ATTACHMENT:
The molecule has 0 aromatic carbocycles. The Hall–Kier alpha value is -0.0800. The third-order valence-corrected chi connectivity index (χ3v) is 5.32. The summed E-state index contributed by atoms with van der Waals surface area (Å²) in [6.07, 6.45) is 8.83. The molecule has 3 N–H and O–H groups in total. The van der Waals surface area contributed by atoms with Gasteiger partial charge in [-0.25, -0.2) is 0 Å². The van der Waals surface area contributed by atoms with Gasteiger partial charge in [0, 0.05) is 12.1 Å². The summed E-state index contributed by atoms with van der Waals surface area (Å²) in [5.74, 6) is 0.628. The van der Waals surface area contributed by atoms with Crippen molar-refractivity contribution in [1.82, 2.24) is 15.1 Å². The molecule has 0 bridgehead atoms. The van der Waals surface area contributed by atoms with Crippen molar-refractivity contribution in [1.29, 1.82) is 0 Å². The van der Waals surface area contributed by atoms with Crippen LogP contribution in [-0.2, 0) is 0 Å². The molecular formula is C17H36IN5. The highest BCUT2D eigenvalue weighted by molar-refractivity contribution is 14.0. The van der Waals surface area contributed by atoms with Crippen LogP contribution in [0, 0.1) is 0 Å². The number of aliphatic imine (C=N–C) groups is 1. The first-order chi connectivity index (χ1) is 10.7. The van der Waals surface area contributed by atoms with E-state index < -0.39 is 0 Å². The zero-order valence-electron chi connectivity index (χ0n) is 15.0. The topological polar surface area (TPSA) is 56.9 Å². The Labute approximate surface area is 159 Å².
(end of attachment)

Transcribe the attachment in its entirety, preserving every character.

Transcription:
The molecule has 0 aromatic carbocycles. The Hall–Kier alpha value is -0.0800. The third-order valence-corrected chi connectivity index (χ3v) is 5.32. The summed E-state index contributed by atoms with van der Waals surface area (Å²) in [6.07, 6.45) is 8.83. The molecule has 3 N–H and O–H groups in total. The van der Waals surface area contributed by atoms with Gasteiger partial charge in [-0.25, -0.2) is 0 Å². The van der Waals surface area contributed by atoms with Gasteiger partial charge in [0, 0.05) is 12.1 Å². The summed E-state index contributed by atoms with van der Waals surface area (Å²) in [5.74, 6) is 0.628. The van der Waals surface area contributed by atoms with Crippen molar-refractivity contribution in [1.82, 2.24) is 15.1 Å². The molecule has 0 bridgehead atoms. The van der Waals surface area contributed by atoms with Crippen molar-refractivity contribution in [1.29, 1.82) is 0 Å². The van der Waals surface area contributed by atoms with Crippen LogP contribution in [-0.2, 0) is 0 Å². The molecular formula is C17H36IN5. The highest BCUT2D eigenvalue weighted by molar-refractivity contribution is 14.0. The van der Waals surface area contributed by atoms with Crippen LogP contribution in [0, 0.1) is 0 Å². The number of aliphatic imine (C=N–C) groups is 1. The first-order chi connectivity index (χ1) is 10.7. The van der Waals surface area contributed by atoms with E-state index < -0.39 is 0 Å². The zero-order valence-electron chi connectivity index (χ0n) is 15.0. The topological polar surface area (TPSA) is 56.9 Å². The Labute approximate surface area is 159 Å².